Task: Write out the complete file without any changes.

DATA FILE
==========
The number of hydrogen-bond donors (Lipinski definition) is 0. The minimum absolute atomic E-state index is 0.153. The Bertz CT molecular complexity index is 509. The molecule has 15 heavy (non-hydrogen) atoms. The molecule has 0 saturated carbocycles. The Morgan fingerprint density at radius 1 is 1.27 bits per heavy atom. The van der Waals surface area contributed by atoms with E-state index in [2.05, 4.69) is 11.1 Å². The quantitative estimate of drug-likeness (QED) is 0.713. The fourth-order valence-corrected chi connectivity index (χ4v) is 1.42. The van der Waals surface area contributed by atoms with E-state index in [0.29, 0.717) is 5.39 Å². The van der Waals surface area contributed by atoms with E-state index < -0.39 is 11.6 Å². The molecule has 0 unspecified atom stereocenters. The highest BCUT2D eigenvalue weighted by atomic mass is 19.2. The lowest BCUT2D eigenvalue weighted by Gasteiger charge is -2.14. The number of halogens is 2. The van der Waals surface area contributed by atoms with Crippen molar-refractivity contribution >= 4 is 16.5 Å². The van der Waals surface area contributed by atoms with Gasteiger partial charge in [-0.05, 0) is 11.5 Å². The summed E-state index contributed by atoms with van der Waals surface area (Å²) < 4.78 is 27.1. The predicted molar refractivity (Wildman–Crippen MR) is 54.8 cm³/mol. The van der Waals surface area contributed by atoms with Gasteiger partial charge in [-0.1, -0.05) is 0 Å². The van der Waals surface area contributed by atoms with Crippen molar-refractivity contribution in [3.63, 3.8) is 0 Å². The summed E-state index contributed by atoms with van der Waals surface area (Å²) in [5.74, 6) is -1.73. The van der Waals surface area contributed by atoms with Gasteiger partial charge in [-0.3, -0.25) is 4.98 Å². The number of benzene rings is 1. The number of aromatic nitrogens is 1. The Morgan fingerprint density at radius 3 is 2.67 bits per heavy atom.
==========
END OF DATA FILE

The number of hydrogen-bond donors (Lipinski definition) is 0. The minimum absolute atomic E-state index is 0.153. The Bertz CT molecular complexity index is 509. The molecule has 15 heavy (non-hydrogen) atoms. The molecule has 0 saturated carbocycles. The Morgan fingerprint density at radius 1 is 1.27 bits per heavy atom. The van der Waals surface area contributed by atoms with E-state index in [2.05, 4.69) is 11.1 Å². The quantitative estimate of drug-likeness (QED) is 0.713. The fourth-order valence-corrected chi connectivity index (χ4v) is 1.42. The van der Waals surface area contributed by atoms with E-state index in [0.29, 0.717) is 5.39 Å². The van der Waals surface area contributed by atoms with E-state index < -0.39 is 11.6 Å². The molecule has 0 unspecified atom stereocenters. The highest BCUT2D eigenvalue weighted by atomic mass is 19.2. The lowest BCUT2D eigenvalue weighted by Gasteiger charge is -2.14. The number of halogens is 2. The van der Waals surface area contributed by atoms with Crippen molar-refractivity contribution >= 4 is 16.5 Å². The van der Waals surface area contributed by atoms with Gasteiger partial charge in [-0.05, 0) is 11.5 Å². The summed E-state index contributed by atoms with van der Waals surface area (Å²) < 4.78 is 27.1. The predicted molar refractivity (Wildman–Crippen MR) is 54.8 cm³/mol. The van der Waals surface area contributed by atoms with Gasteiger partial charge in [-0.1, -0.05) is 0 Å². The van der Waals surface area contributed by atoms with Crippen molar-refractivity contribution in [3.63, 3.8) is 0 Å². The summed E-state index contributed by atoms with van der Waals surface area (Å²) in [5.74, 6) is -1.73. The van der Waals surface area contributed by atoms with Gasteiger partial charge in [-0.3, -0.25) is 4.98 Å². The number of benzene rings is 1. The number of aromatic nitrogens is 1. The Morgan fingerprint density at radius 3 is 2.67 bits per heavy atom.